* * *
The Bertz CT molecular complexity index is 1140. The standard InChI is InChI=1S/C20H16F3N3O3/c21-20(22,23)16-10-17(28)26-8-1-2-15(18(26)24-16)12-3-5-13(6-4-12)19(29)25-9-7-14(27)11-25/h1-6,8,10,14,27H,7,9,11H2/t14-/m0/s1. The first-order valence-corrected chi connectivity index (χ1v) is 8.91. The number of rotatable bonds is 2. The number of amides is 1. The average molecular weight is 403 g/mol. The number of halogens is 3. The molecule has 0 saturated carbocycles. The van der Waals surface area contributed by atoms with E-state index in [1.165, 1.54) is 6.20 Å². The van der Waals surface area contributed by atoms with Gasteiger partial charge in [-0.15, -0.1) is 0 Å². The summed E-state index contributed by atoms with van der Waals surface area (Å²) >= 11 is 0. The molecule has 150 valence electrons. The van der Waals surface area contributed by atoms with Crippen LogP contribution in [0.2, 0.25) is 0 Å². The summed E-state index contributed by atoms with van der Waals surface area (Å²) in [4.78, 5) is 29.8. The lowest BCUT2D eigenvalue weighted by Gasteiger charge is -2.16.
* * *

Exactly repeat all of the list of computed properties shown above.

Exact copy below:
The Bertz CT molecular complexity index is 1140. The standard InChI is InChI=1S/C20H16F3N3O3/c21-20(22,23)16-10-17(28)26-8-1-2-15(18(26)24-16)12-3-5-13(6-4-12)19(29)25-9-7-14(27)11-25/h1-6,8,10,14,27H,7,9,11H2/t14-/m0/s1. The first-order valence-corrected chi connectivity index (χ1v) is 8.91. The number of rotatable bonds is 2. The number of amides is 1. The average molecular weight is 403 g/mol. The number of halogens is 3. The molecule has 0 saturated carbocycles. The van der Waals surface area contributed by atoms with E-state index in [1.165, 1.54) is 6.20 Å². The van der Waals surface area contributed by atoms with Gasteiger partial charge in [-0.15, -0.1) is 0 Å². The summed E-state index contributed by atoms with van der Waals surface area (Å²) >= 11 is 0. The molecule has 150 valence electrons. The van der Waals surface area contributed by atoms with Crippen LogP contribution in [0.2, 0.25) is 0 Å². The summed E-state index contributed by atoms with van der Waals surface area (Å²) in [4.78, 5) is 29.8. The lowest BCUT2D eigenvalue weighted by Gasteiger charge is -2.16.